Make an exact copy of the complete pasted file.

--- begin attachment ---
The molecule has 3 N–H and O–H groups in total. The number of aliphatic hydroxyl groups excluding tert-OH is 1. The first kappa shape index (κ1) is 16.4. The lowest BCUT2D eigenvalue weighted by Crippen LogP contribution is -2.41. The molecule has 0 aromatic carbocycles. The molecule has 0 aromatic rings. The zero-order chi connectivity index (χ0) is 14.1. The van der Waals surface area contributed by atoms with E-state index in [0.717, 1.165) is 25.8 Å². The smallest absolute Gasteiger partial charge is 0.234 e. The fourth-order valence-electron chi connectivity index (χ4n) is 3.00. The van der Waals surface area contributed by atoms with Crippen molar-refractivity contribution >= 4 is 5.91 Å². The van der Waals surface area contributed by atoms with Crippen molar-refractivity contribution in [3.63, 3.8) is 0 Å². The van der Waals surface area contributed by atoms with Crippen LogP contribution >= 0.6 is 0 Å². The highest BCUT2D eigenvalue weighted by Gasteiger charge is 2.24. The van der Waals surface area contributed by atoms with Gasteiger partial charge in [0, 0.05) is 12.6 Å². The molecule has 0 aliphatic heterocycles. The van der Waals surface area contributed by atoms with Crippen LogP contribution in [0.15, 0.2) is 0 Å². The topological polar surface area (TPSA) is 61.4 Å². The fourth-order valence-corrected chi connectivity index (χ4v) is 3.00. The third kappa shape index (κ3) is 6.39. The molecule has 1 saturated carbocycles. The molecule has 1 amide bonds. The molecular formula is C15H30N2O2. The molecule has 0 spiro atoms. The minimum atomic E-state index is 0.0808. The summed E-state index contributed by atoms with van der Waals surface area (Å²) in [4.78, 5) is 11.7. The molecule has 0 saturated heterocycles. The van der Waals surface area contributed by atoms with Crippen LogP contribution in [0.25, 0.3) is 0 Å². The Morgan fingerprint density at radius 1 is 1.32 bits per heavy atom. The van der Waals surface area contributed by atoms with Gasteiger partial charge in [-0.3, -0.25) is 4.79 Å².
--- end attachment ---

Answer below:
The molecule has 3 N–H and O–H groups in total. The number of aliphatic hydroxyl groups excluding tert-OH is 1. The first kappa shape index (κ1) is 16.4. The lowest BCUT2D eigenvalue weighted by Crippen LogP contribution is -2.41. The molecule has 0 aromatic carbocycles. The molecule has 0 aromatic rings. The zero-order chi connectivity index (χ0) is 14.1. The van der Waals surface area contributed by atoms with E-state index in [0.717, 1.165) is 25.8 Å². The smallest absolute Gasteiger partial charge is 0.234 e. The fourth-order valence-electron chi connectivity index (χ4n) is 3.00. The van der Waals surface area contributed by atoms with Crippen molar-refractivity contribution >= 4 is 5.91 Å². The van der Waals surface area contributed by atoms with Crippen molar-refractivity contribution in [3.63, 3.8) is 0 Å². The van der Waals surface area contributed by atoms with Crippen LogP contribution >= 0.6 is 0 Å². The highest BCUT2D eigenvalue weighted by Gasteiger charge is 2.24. The van der Waals surface area contributed by atoms with Gasteiger partial charge in [0, 0.05) is 12.6 Å². The molecule has 0 aliphatic heterocycles. The van der Waals surface area contributed by atoms with Crippen LogP contribution in [0.15, 0.2) is 0 Å². The topological polar surface area (TPSA) is 61.4 Å². The fourth-order valence-corrected chi connectivity index (χ4v) is 3.00. The third kappa shape index (κ3) is 6.39. The molecule has 1 saturated carbocycles. The molecule has 1 amide bonds. The molecular formula is C15H30N2O2. The molecule has 0 spiro atoms. The minimum atomic E-state index is 0.0808. The summed E-state index contributed by atoms with van der Waals surface area (Å²) in [4.78, 5) is 11.7. The molecule has 0 saturated heterocycles. The van der Waals surface area contributed by atoms with Crippen LogP contribution in [0.25, 0.3) is 0 Å². The Morgan fingerprint density at radius 1 is 1.32 bits per heavy atom. The van der Waals surface area contributed by atoms with Gasteiger partial charge in [-0.3, -0.25) is 4.79 Å².